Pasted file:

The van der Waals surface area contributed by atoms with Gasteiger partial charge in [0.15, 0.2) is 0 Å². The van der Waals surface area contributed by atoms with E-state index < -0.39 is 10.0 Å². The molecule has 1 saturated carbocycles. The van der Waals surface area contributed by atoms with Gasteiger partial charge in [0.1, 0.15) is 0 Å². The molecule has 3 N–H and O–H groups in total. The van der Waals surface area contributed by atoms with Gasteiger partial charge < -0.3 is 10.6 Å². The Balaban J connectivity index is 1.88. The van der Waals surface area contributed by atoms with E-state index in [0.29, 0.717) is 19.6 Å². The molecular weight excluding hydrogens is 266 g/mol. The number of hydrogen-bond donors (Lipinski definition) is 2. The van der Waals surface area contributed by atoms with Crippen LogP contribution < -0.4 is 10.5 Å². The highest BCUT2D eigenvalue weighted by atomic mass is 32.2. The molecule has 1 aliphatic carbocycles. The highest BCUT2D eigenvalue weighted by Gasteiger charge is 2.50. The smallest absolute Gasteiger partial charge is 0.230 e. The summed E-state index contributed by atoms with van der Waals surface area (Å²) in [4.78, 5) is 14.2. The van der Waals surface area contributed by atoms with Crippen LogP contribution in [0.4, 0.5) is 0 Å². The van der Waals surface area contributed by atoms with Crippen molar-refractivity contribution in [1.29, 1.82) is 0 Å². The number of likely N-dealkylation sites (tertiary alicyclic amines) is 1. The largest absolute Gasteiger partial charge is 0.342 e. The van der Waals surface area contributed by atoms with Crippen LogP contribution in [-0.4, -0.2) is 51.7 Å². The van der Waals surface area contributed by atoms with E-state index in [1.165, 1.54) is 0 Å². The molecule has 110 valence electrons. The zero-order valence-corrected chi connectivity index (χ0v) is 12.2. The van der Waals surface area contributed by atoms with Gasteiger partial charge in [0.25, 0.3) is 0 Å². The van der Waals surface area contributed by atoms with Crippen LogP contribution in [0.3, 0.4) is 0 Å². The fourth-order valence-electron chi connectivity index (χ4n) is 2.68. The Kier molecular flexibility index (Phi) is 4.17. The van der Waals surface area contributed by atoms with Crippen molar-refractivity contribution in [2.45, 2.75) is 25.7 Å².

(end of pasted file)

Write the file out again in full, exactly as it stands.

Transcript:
The van der Waals surface area contributed by atoms with Gasteiger partial charge in [0.15, 0.2) is 0 Å². The van der Waals surface area contributed by atoms with E-state index < -0.39 is 10.0 Å². The molecule has 1 saturated carbocycles. The van der Waals surface area contributed by atoms with Gasteiger partial charge in [0.1, 0.15) is 0 Å². The molecule has 3 N–H and O–H groups in total. The van der Waals surface area contributed by atoms with Gasteiger partial charge < -0.3 is 10.6 Å². The Balaban J connectivity index is 1.88. The van der Waals surface area contributed by atoms with E-state index in [0.29, 0.717) is 19.6 Å². The molecular weight excluding hydrogens is 266 g/mol. The number of hydrogen-bond donors (Lipinski definition) is 2. The van der Waals surface area contributed by atoms with Crippen LogP contribution < -0.4 is 10.5 Å². The highest BCUT2D eigenvalue weighted by atomic mass is 32.2. The molecule has 1 aliphatic carbocycles. The highest BCUT2D eigenvalue weighted by Gasteiger charge is 2.50. The smallest absolute Gasteiger partial charge is 0.230 e. The summed E-state index contributed by atoms with van der Waals surface area (Å²) in [4.78, 5) is 14.2. The van der Waals surface area contributed by atoms with Crippen LogP contribution in [0.4, 0.5) is 0 Å². The van der Waals surface area contributed by atoms with Crippen molar-refractivity contribution in [1.29, 1.82) is 0 Å². The number of likely N-dealkylation sites (tertiary alicyclic amines) is 1. The largest absolute Gasteiger partial charge is 0.342 e. The van der Waals surface area contributed by atoms with Crippen LogP contribution in [-0.4, -0.2) is 51.7 Å². The van der Waals surface area contributed by atoms with E-state index in [1.165, 1.54) is 0 Å². The molecule has 110 valence electrons. The zero-order valence-corrected chi connectivity index (χ0v) is 12.2. The van der Waals surface area contributed by atoms with Gasteiger partial charge in [0.25, 0.3) is 0 Å². The van der Waals surface area contributed by atoms with Crippen LogP contribution in [0.3, 0.4) is 0 Å². The fourth-order valence-electron chi connectivity index (χ4n) is 2.68. The Kier molecular flexibility index (Phi) is 4.17. The van der Waals surface area contributed by atoms with Crippen molar-refractivity contribution in [2.45, 2.75) is 25.7 Å².